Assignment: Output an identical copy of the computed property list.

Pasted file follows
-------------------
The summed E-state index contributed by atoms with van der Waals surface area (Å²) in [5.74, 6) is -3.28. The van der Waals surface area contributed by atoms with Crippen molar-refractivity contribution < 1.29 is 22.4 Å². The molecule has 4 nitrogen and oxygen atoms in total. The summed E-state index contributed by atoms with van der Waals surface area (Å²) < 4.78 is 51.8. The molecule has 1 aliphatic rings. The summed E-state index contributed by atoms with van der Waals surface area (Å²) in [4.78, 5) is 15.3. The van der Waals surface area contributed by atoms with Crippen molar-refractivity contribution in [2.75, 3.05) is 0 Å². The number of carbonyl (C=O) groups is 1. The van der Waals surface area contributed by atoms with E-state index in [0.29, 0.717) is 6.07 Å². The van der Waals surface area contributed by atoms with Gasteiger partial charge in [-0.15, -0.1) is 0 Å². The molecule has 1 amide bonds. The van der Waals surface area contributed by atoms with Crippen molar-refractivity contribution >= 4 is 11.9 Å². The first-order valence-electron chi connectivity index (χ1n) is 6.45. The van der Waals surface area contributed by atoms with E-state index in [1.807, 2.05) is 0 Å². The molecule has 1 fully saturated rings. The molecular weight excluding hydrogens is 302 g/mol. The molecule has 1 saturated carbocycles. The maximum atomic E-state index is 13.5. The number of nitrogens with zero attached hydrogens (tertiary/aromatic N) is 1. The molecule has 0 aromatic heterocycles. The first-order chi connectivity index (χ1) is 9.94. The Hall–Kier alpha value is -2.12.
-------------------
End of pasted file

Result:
The summed E-state index contributed by atoms with van der Waals surface area (Å²) in [5.74, 6) is -3.28. The van der Waals surface area contributed by atoms with Crippen molar-refractivity contribution < 1.29 is 22.4 Å². The molecule has 4 nitrogen and oxygen atoms in total. The summed E-state index contributed by atoms with van der Waals surface area (Å²) < 4.78 is 51.8. The molecule has 1 aliphatic rings. The summed E-state index contributed by atoms with van der Waals surface area (Å²) in [4.78, 5) is 15.3. The van der Waals surface area contributed by atoms with Crippen molar-refractivity contribution in [2.75, 3.05) is 0 Å². The number of carbonyl (C=O) groups is 1. The van der Waals surface area contributed by atoms with E-state index in [0.29, 0.717) is 6.07 Å². The van der Waals surface area contributed by atoms with Gasteiger partial charge in [-0.15, -0.1) is 0 Å². The molecule has 1 amide bonds. The van der Waals surface area contributed by atoms with Crippen molar-refractivity contribution >= 4 is 11.9 Å². The first-order valence-electron chi connectivity index (χ1n) is 6.45. The van der Waals surface area contributed by atoms with E-state index in [1.807, 2.05) is 0 Å². The molecule has 1 fully saturated rings. The molecular weight excluding hydrogens is 302 g/mol. The molecule has 1 saturated carbocycles. The maximum atomic E-state index is 13.5. The number of nitrogens with zero attached hydrogens (tertiary/aromatic N) is 1. The molecule has 0 aromatic heterocycles. The first-order chi connectivity index (χ1) is 9.94. The Hall–Kier alpha value is -2.12.